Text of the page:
By Bruce Bechhold, CPA, Walthall CPAs
There are many advantages to establishing an employer-sponsored retirement plan. Generally, employers are allowed deductions for contributions made. Employers need to include certain employees in the plan and give a portion of contributions to participating employees. It can be a tax-advantaged way to save for your own retirement, while providing employees with an appreciated benefit.
There are advantages and disadvantages to the many plans. Here is a brief overview of the more common plans and their 2017 requirements. By law, you might have to offer more than one plan in order to maximize contributions and benefits for higher-paid employees.
Profit-sharing plans allow employers to spread a contribution among the participants. You are not required to make an annual contribution in any given year, but they must be made on a regular basis. Employee contributions can’t exceed the lesser of 100% of their earnings for that year or $54,000. Employer deductible contributions cannot exceed 25% of the total compensation of the plan participants in that year.
Money purchase pension plans are similar to profit-sharing plans, but employers must make an annual contribution. Annual individual contributions are capped at 100% of earnings or $54,000. Employers can make deductible contributions up to 25% of the total compensation of all participants. These are relatively inexpensive plans to maintain though not popular due to the annual contribution requirement.
The 401(k) plan is popular and can be part of a profit-sharing plan. Participants fund the plan instead of just the employer by depositing a percentage of their salary into the plan. These plans can be expensive to administer, but the employer’s cost is generally small (they often match employee deferrals). The requirements are complicated, and several tests must be met for the plan to remain in force. Employees can designate all or part of their deferrals as after-tax Roth 401(k) contributions in which distributions of contributions and earnings are free from federal income tax.
There is no discrimination testing with a “safe harbor” 401(k) plan where employers either match employees’ contributions or make a fixed contribution for eligible employees, whether they contribute to the plan or not. Contributions are fully vested immediately.
Testing can also be avoided with a qualified automatic contribution arrangement. Under a QACA, employees who fail to make a deferral election are automatically enrolled. An employee’s contribution must be between 3% and 10% for the first two years of participation and then increase 1% each year until it reaches 6%. Employees can change their contribution rate or stop contributing at any time. Employers must make a contribution of either 3% of pay to each eligible employee or a matching contribution (dollar for dollar up to 1% of pay; 50% on contributions up to 6%). You can require two years of service before your contributions vest.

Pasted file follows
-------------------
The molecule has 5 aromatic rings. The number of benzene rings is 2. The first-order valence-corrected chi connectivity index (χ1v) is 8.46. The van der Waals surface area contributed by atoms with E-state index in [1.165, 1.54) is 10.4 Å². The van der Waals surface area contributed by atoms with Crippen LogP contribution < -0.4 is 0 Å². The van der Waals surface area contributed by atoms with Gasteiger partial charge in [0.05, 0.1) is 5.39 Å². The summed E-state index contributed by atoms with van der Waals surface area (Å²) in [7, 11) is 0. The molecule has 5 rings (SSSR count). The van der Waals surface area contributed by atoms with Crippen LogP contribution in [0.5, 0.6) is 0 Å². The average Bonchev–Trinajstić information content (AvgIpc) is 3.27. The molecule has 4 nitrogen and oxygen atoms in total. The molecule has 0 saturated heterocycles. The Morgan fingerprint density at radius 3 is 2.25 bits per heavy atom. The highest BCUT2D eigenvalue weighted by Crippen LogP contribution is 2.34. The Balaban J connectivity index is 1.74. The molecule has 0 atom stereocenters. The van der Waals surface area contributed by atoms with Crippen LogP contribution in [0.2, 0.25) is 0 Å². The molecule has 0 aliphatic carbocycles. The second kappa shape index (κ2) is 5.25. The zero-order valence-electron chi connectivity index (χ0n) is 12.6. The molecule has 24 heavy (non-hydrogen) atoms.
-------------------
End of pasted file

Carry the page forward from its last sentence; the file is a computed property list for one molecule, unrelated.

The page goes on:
If it is only you (or you and your spouse), consider an “individual” 401(k). Without employees, there is no testing or ERISA requirements. You can make annual contributions of up to $18,000, plus $6,000 catch-up contributions if you are >50. You can also make profit-sharing contributions. Contributions can’t exceed $54,000 (plus catch-up).
SIMPLE 401(k) plans avoid discrimination testing and allow loans and Roth contributions. These are qualified plans and allow less deferrals than traditional 401(k)s.
A SIMPLE IRA plan is for companies with >100 employees and allows deferrals up to $12,500 annually. Employees age 50+ can make extra “catch-up” contributions of $3,000. Employers must match deferrals up to 3% of the contributor’s wages. These have no testing requirements and are inexpensive to maintain. Contributions are immediately vested, and the amount of contributions for highly paid employees is limited. Employers cannot maintain any other retirement plans.
Defined benefit programs are complex. A formula is set for participant distributions after retirement (a percentage of pay up to 100% of average pay at retirement), and an actuary certifies how much is required to fund those projected payments. Employers must contribute based on that determination. The maximum individual annual benefit is $215,000. There is no limit on the contributions, which are based on the projected benefits. These programs can offer the largest contribution deduction and the highest retirement benefits to business owners.
The rules regarding employer-sponsored retirement plans are difficult. If you are considering a retirement plan for your business, ask a professional to help you determine what works best for you and your business.